Simon Stevens, chief executive of NHS England, the lead body for Forward View, said the NHS was at a "crossroads".

Media playback is unsupported on your device
Media captionNHS England chief executive Simon Stevens: NHS "must fundamentally change"

"We have no choice but to do this. If we do it a better NHS is possible; if we don't the consequences for patients will be severe," he said.

He said there was no reason why a tax-funded NHS would not continue if the plans outlined were followed.


Case study: The GP super-practice

Whitstable Medical Practice, in Kent, is one of the new super-practices that are being developed. It offers the traditional GP services alongside a host of services more associated with hospitals.

It operates out of three sites and employs nearly 150 staff, providing care for 34,000 people.

It runs maternity services, a minor injury unit with X-ray facilities and dedicated diabetes, heart disease and asthma clinics as well as diagnostics and minor surgery.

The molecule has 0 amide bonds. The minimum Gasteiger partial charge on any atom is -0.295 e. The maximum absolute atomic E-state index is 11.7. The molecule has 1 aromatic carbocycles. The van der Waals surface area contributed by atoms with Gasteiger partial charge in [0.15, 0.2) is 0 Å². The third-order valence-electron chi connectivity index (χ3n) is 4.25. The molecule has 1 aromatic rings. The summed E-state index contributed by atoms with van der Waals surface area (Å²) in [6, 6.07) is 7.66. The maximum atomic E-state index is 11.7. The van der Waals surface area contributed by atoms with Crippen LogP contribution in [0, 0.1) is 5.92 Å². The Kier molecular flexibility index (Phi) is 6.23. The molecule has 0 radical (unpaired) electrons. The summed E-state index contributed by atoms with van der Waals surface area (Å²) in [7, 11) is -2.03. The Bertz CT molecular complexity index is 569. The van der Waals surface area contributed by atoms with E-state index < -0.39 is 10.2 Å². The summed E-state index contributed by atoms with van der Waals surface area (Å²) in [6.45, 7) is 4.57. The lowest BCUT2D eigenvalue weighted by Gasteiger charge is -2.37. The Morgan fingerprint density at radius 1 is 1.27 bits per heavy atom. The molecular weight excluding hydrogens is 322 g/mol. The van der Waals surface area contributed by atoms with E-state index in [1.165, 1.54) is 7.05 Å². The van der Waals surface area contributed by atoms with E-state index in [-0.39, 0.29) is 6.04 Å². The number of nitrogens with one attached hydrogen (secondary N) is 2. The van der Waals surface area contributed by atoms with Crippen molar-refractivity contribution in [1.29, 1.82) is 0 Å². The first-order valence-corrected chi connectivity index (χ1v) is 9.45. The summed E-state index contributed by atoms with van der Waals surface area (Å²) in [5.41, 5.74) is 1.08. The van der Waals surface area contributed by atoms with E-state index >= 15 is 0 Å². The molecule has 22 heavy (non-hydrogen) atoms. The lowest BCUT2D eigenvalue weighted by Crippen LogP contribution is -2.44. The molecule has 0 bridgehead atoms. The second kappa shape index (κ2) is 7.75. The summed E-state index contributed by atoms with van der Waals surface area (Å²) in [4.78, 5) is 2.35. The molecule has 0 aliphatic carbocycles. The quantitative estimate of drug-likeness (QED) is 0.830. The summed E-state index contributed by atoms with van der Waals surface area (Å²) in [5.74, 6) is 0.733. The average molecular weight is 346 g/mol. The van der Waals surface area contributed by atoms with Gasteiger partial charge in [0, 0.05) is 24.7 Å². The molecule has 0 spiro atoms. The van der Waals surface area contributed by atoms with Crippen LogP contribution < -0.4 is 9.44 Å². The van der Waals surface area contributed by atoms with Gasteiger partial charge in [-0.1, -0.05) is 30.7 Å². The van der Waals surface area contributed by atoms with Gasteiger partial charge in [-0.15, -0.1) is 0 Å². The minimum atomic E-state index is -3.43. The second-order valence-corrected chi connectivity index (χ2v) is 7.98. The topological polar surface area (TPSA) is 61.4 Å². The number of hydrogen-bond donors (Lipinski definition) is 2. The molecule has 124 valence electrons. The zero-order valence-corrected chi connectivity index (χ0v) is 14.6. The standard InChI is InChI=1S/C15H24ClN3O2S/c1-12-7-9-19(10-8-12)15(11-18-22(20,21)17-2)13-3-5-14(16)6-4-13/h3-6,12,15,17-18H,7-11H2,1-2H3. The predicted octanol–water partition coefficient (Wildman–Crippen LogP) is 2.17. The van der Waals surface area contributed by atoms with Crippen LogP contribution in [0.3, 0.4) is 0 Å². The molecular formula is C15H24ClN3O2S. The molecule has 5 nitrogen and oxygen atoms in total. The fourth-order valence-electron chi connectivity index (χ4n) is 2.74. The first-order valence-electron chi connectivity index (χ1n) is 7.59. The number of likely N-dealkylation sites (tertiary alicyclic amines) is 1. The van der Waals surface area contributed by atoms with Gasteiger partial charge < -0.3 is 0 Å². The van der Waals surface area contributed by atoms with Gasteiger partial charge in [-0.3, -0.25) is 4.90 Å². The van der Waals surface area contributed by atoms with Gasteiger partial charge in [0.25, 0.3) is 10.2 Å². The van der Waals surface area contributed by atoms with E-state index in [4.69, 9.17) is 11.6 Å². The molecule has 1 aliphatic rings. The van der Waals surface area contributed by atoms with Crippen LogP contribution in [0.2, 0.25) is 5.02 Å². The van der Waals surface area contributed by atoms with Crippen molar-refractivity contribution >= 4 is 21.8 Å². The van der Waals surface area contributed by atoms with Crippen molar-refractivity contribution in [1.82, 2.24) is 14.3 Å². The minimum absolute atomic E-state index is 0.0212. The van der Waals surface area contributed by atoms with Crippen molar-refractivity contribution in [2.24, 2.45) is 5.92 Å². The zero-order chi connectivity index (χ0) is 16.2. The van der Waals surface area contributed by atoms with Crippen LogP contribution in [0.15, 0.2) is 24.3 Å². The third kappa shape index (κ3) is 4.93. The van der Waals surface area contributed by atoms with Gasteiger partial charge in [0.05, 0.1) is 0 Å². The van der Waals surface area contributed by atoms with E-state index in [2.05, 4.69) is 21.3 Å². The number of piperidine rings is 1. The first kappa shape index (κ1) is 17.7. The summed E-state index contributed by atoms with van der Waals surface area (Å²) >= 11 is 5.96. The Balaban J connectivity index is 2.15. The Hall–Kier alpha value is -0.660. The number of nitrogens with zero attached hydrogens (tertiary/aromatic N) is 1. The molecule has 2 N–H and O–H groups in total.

NHS medical director for England Sir Bruce Keogh warned patients would lose out if the NHS could not make the appropriate funding and support it needed.

"There is a risk, as outlined in the report, that services may have to change or even be cut, that we will have shortages of staff, that we will have issues with waiting times and that there is a risk that we will have to restrict treatments," he said.

However, Nigel Edwards, the chief executive of the health think-tank the Nuffield Trust, said there were questions about whether the NHS could make such large efficiencies.

"This isn't just a little trimming at the edges; this will require people to re-think how they run their services," he said.


Do you work for the NHS? Or are you a patient? Will giving the NHS extra money help improve services? Share your experience by emailing haveyoursay@bbc.co.uk.

Related Topics

More on this story